By the time winter is in full swing, the short days, sub-freezing temperatures, and winter drear leaves many people in recovery wanting to just stay home and hibernate under a blanket until spring. And while a couple cozy nights in front of a roaring fire can be therapeutic, the isolation that winter brings can be toxic to a program of recovery. Complacency is easy to justify when it’s 20º outside, but beware the slippery slope. For many addicts and alcoholics, complacency is a path to relapse. 

 

One of the best ways to combat complacency is to volunteer your time helping other addicts recover. Volunteer at a homeless shelter, take a commitment at a 12-step group, join a recovery outreach program, or find a local community center and get involved. Volunteering offers a sense of purpose and a feeling of responsibility that becomes a great reason to get out of the house when it’s so cold out that all you want to do is get in bed and watch TV. 

 

Invigorate Your Mind, Body, and Soul

As we mentioned above, complacency is the enemy of recovery. Instead of giving up and staying inside all winter, let the seasonal transition inspire a transition in your recovery. As summer gives way to fall, try something new that inspires your recovery and makes you feel good on a daily basis.

 

Explore exercise regimens that encourage mindfulness and focus like meditation, tai chi, yoga, martial arts, or organized workout programs like Crossfit or Pilates. These programs have a multitude of benefits for individuals in recovery. Focus and mindfulness encourage inner peace, while physical exercise is proven to reduce anxiety and stress and promote healthier sleep. Group exercise classes are also a great place to meet people who value a healthy, mindful lifestyle. Forming relationships with people on the “up elevator” can be inspiring, driving you to work harder to achieve your goals.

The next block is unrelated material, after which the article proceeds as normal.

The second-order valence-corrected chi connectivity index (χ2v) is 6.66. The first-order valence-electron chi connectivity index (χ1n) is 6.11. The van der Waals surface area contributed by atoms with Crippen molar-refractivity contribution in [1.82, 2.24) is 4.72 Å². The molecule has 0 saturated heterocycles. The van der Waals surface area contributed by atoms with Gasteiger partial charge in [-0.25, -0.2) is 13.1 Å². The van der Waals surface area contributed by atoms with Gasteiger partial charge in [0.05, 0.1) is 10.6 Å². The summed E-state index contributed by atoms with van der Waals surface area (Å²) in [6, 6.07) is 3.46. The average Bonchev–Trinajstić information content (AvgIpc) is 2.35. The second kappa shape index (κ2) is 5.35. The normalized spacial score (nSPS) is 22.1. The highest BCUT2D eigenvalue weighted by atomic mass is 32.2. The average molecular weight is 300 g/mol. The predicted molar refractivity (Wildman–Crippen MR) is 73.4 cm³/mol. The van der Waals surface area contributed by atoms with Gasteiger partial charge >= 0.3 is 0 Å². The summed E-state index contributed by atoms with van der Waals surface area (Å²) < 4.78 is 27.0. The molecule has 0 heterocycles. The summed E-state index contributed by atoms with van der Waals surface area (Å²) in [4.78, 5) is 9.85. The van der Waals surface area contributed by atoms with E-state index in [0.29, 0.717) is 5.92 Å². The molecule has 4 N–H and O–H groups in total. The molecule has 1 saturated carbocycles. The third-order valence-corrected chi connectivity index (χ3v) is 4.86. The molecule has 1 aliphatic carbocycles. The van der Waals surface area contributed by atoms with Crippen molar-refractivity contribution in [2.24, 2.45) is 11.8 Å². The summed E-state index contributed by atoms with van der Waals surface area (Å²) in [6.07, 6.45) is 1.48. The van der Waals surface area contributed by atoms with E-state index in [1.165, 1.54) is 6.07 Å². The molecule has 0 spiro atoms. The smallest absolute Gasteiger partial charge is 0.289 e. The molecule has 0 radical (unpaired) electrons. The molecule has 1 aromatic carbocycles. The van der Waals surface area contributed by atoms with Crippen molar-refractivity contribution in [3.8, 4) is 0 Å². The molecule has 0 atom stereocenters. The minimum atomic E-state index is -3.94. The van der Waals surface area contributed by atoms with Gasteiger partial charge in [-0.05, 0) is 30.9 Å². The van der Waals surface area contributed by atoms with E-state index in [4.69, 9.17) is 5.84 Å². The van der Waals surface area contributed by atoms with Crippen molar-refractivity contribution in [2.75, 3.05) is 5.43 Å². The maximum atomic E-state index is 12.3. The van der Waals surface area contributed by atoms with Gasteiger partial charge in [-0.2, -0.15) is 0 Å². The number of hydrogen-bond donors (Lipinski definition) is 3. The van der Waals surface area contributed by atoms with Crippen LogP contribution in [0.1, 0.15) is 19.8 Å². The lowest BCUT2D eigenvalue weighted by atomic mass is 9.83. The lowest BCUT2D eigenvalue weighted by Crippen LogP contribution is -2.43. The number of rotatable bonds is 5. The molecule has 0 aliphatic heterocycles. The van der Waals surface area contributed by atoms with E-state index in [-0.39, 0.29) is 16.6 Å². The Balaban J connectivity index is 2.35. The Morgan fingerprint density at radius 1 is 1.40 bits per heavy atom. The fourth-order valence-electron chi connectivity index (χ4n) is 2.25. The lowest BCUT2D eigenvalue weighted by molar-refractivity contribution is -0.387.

While it’s important to exercise your body, it’s equally important to exercise your mind. Look for creative and cerebral hobbies that will keep you occupied all winter long. Hobbies like table gaming, creative writing, book clubs, or learning a musical instrument are a great way to stimulate your mind and blow off a little steam. Craft-based hobbies like knitting, painting, and cooking classes are a great way to relax while creating a tangible result that you can be proud of. Best of all, most hobbies have associated social clubs where people get together and share their creativity and passion. These clubs are a great place to meet healthy, inspired people and learn new techniques and share the results of your hard work.

 

While we contemplate the transition from summer into fall, remember that recovery from alcohol and drug addiction isn’t seasonal – it’s 24 hours a day, 7 days a week, 365 days a year, one day at a time. While our commitment to our own recovery may ebb and flow with the seasons, addiction and relapse are always close at hand. If you find yourself struggling, please contact your recovery coach, sober companion, sponsor, a trusted sober friend, or anyone who can help you stay clean and sober – just for today.